The Magazine of The Evangelical Lutheran Church in America


Christianity for the Rest of Us and Freedom Writers


Christianity for the Rest of Us: How the Neighborhood Church Is Transforming The Faith by Diana Butler Bass presents a multidimensional portrait of mainline churches that, contrary to public perception, are experiencing a renewal. Bass, an author of five books on religion, notes: “Spiritual vitality lives in human beings; it is located in the heart of God’s people and the communities they form. At the edges of mainline institutional decay, some remarkable congregations are finding new ways of being faithful—ways that offer hope to those Americans who want to be Christian but are wary of the religion found in those suburban megachurches.”

The book reveals the results of a three-year study of 50 centrist and progressive American churches (Lutheran, Episcopal, United Methodist, Disciples of Christ, Presbyterian, United Church of Christ). They ranged in size from 35 to 2,500 members, with the average just below 300. Bass found that flourishing churches have one thing in common: “All the congregations have found new vitality through an intentional and transformative engagement with Christian tradition as embodied in faith practices.” She identifies 10 signposts of renewal: hospitality, discernment, healing, contemplation, testimony, diversity, justice, worship, reflection and beauty (HarperSanFrancisco).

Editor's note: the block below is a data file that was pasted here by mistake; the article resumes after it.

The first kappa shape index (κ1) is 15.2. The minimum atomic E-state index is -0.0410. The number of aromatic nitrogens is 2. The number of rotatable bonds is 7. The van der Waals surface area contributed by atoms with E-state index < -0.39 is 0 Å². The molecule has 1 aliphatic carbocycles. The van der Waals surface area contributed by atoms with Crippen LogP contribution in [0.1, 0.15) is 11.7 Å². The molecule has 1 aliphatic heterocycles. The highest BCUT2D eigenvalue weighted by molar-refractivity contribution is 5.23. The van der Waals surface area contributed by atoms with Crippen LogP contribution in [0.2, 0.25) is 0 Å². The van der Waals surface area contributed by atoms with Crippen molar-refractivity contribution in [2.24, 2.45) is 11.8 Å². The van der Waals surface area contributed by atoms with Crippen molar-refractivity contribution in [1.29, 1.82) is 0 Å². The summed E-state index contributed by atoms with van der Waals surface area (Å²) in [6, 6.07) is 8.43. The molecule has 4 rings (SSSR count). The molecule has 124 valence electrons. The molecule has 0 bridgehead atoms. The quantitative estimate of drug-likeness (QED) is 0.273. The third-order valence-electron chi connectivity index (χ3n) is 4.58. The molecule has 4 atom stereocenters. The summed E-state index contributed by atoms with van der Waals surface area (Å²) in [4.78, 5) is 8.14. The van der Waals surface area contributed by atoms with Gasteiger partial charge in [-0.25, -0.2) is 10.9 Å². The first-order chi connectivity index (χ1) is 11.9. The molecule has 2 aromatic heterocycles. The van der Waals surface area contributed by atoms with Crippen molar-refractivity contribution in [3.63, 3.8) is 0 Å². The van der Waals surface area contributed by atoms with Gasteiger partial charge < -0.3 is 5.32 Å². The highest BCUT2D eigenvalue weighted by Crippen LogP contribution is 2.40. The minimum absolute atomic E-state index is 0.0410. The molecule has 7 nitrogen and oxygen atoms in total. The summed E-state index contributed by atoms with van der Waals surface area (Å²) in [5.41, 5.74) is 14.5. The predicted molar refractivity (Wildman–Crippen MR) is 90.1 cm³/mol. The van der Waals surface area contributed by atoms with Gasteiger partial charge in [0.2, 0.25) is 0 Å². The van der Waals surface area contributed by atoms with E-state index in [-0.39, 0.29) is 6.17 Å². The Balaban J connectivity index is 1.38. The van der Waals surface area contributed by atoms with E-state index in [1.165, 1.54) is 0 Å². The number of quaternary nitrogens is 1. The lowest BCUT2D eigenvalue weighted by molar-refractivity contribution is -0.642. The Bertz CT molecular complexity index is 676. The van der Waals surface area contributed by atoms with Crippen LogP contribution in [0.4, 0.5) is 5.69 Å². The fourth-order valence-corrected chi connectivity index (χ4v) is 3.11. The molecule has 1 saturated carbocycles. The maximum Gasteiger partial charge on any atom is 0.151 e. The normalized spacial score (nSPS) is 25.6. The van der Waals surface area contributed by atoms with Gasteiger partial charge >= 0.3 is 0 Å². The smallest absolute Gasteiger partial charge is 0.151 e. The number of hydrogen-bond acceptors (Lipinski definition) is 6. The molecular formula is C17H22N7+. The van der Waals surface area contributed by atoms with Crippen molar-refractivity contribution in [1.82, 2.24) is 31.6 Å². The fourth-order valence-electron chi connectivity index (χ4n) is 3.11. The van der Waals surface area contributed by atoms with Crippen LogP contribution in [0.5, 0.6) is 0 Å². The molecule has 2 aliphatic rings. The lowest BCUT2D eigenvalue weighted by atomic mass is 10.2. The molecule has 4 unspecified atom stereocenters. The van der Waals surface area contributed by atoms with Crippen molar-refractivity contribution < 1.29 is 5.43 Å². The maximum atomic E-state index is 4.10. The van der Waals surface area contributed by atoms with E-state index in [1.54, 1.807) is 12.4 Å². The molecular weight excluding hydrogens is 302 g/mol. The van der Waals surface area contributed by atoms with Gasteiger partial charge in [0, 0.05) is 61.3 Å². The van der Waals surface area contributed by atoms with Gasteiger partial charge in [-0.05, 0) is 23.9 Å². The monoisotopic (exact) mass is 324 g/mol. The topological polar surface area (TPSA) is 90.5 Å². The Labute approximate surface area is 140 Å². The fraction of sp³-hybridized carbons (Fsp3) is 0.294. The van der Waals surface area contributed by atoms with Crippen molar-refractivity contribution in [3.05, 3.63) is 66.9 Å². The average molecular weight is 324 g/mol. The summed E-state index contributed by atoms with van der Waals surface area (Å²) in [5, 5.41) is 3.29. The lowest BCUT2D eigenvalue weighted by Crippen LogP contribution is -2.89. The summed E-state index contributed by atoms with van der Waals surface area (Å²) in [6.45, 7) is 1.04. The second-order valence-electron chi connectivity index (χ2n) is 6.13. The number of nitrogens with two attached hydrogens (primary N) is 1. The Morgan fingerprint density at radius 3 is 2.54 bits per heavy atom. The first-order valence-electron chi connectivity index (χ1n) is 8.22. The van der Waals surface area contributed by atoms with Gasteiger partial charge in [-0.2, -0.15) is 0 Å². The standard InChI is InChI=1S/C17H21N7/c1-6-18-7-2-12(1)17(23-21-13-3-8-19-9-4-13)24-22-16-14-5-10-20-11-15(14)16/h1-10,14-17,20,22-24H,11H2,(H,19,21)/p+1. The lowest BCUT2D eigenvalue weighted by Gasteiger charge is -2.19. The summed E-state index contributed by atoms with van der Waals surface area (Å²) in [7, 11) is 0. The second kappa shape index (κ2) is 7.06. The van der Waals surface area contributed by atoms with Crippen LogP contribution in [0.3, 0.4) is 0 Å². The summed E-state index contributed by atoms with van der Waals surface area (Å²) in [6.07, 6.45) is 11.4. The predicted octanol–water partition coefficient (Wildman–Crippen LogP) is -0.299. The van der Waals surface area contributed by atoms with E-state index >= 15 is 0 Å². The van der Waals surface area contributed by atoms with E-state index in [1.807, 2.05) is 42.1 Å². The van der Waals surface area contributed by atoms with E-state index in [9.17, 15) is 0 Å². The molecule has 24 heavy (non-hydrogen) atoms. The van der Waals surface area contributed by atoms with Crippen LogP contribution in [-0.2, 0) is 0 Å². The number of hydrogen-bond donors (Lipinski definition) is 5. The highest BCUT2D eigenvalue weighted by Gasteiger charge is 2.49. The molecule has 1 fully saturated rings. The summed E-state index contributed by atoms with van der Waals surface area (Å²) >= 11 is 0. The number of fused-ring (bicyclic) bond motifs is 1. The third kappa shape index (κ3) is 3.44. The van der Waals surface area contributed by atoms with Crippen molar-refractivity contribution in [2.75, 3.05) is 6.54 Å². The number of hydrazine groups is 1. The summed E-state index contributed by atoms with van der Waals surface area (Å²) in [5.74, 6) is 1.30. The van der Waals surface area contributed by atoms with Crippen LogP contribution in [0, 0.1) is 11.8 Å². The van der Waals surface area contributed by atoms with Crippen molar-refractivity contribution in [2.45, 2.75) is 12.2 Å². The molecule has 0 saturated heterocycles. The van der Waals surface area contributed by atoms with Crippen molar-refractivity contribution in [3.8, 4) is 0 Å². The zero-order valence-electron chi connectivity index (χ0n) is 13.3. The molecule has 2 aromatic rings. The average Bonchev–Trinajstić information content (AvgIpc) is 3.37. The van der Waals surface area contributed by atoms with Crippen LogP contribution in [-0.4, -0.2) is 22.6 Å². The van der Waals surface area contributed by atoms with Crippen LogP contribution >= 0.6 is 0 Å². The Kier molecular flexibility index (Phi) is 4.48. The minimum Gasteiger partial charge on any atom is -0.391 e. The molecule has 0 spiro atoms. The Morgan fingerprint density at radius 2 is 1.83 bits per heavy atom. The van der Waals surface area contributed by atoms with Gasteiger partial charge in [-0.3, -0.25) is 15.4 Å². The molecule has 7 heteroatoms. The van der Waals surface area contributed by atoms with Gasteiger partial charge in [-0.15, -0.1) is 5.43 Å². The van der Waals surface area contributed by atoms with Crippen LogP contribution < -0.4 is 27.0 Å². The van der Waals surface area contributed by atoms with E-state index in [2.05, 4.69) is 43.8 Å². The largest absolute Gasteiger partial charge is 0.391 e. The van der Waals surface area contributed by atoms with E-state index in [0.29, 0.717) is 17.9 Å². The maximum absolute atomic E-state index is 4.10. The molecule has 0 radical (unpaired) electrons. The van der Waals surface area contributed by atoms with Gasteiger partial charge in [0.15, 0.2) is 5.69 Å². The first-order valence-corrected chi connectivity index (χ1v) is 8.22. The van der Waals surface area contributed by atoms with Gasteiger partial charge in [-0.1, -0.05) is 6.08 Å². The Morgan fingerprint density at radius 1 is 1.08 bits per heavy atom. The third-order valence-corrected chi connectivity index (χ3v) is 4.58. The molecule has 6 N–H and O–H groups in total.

Freedom Writers is an ambitious drama based on the true story of an idealistic teacher who took on the challenge of educating a diverse group of high-school students classified as “unteachables” in Los Angeles in 1994 shortly after the beating of Rodney King and the subsequent riots. Erin Gruwell’s (Hilary Swank) commitment to transforming her students’ attitudes and opportunities undergoes many shocks and setbacks until she comes up with a creative way of connecting what they have known in their gang-ridden neighborhoods to the lives of other people who have experienced violence, suffering and inequality. Her teaching plan involves studying the Holocaust and having the students write in journals about their experiences, ideas and ideals.

Not only does this film pay tribute to a real teacher who makes an enormous contribution to the lives of her students, it also celebrates the unity that can arise out of diversity when individuals break down the walls that separate them from others. In one of the most powerful scenes, Erin draws a line in the center of the classroom and divides the students into two groups. She then asks a series of questions, telling the students to step up to the line if their answer is “yes.” Even those who come from different races discover they have much in common. Freedom Writers offers a profound meditation on prophetic Protestant clergyman William Sloane Coffin’s thought: “Diversity may be both the hardest thing to live with and the most dangerous thing to be without” (Paramount Pictures, PG-13—violent content, some thematic material, language).


Print subscribers and supporting Web members may comment.

Log in or Subscribe to comment.

text size:

this page: email | print

March issue

MARCH issue:

All are welcome